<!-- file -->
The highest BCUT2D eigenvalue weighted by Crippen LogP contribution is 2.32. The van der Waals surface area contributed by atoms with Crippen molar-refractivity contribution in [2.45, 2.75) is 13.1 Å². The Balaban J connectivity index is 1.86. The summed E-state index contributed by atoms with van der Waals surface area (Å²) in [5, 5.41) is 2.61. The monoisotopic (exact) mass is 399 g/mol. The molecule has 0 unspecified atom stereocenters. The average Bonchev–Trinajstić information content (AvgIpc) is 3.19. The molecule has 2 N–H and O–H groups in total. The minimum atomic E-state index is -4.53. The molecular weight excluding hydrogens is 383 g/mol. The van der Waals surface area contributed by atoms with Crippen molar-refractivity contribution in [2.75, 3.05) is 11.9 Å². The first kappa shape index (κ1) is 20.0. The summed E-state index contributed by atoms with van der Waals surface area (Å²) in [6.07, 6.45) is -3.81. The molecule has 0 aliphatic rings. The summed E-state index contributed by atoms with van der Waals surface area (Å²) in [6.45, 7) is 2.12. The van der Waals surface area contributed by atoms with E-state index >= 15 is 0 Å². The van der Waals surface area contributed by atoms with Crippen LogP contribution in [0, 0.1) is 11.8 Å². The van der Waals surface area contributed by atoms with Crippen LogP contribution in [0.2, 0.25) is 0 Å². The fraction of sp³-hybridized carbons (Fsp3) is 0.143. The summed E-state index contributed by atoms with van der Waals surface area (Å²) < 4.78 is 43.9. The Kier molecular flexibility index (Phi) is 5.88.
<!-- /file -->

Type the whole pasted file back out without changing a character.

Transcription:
The highest BCUT2D eigenvalue weighted by Crippen LogP contribution is 2.32. The van der Waals surface area contributed by atoms with Crippen molar-refractivity contribution in [2.45, 2.75) is 13.1 Å². The Balaban J connectivity index is 1.86. The summed E-state index contributed by atoms with van der Waals surface area (Å²) in [5, 5.41) is 2.61. The monoisotopic (exact) mass is 399 g/mol. The molecule has 0 unspecified atom stereocenters. The average Bonchev–Trinajstić information content (AvgIpc) is 3.19. The molecule has 2 N–H and O–H groups in total. The minimum atomic E-state index is -4.53. The molecular weight excluding hydrogens is 383 g/mol. The van der Waals surface area contributed by atoms with Crippen molar-refractivity contribution in [2.75, 3.05) is 11.9 Å². The first kappa shape index (κ1) is 20.0. The summed E-state index contributed by atoms with van der Waals surface area (Å²) in [6.07, 6.45) is -3.81. The molecule has 0 aliphatic rings. The summed E-state index contributed by atoms with van der Waals surface area (Å²) in [6.45, 7) is 2.12. The van der Waals surface area contributed by atoms with E-state index >= 15 is 0 Å². The van der Waals surface area contributed by atoms with Crippen LogP contribution in [0, 0.1) is 11.8 Å². The van der Waals surface area contributed by atoms with Crippen LogP contribution in [0.2, 0.25) is 0 Å². The fraction of sp³-hybridized carbons (Fsp3) is 0.143. The summed E-state index contributed by atoms with van der Waals surface area (Å²) < 4.78 is 43.9. The Kier molecular flexibility index (Phi) is 5.88.